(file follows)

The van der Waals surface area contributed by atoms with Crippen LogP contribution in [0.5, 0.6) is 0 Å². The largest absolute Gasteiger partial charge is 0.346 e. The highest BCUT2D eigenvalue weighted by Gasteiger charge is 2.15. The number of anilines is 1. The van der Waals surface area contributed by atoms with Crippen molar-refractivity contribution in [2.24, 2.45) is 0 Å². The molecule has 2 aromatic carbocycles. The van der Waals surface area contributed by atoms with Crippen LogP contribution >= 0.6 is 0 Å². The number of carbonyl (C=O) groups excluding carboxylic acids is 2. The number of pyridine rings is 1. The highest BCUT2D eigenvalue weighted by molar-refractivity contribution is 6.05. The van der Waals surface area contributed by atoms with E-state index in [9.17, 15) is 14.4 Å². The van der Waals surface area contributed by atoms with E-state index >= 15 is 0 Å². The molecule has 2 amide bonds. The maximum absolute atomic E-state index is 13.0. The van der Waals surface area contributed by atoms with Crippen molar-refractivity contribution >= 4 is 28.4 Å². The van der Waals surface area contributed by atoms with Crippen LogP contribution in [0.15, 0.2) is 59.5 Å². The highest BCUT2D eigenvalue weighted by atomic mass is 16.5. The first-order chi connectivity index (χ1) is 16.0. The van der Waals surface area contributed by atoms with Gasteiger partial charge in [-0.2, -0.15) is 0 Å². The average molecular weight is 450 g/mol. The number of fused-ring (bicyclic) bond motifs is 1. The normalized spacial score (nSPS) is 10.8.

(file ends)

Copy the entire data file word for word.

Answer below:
The van der Waals surface area contributed by atoms with Crippen LogP contribution in [0.5, 0.6) is 0 Å². The largest absolute Gasteiger partial charge is 0.346 e. The highest BCUT2D eigenvalue weighted by Gasteiger charge is 2.15. The number of anilines is 1. The van der Waals surface area contributed by atoms with Crippen molar-refractivity contribution in [2.24, 2.45) is 0 Å². The molecule has 2 aromatic carbocycles. The van der Waals surface area contributed by atoms with Crippen LogP contribution >= 0.6 is 0 Å². The number of carbonyl (C=O) groups excluding carboxylic acids is 2. The number of pyridine rings is 1. The highest BCUT2D eigenvalue weighted by molar-refractivity contribution is 6.05. The van der Waals surface area contributed by atoms with E-state index in [9.17, 15) is 14.4 Å². The van der Waals surface area contributed by atoms with E-state index >= 15 is 0 Å². The molecule has 2 amide bonds. The maximum absolute atomic E-state index is 13.0. The van der Waals surface area contributed by atoms with Crippen molar-refractivity contribution >= 4 is 28.4 Å². The van der Waals surface area contributed by atoms with Crippen LogP contribution in [0.15, 0.2) is 59.5 Å². The highest BCUT2D eigenvalue weighted by atomic mass is 16.5. The first-order chi connectivity index (χ1) is 16.0. The van der Waals surface area contributed by atoms with Gasteiger partial charge in [-0.2, -0.15) is 0 Å². The average molecular weight is 450 g/mol. The number of fused-ring (bicyclic) bond motifs is 1. The normalized spacial score (nSPS) is 10.8.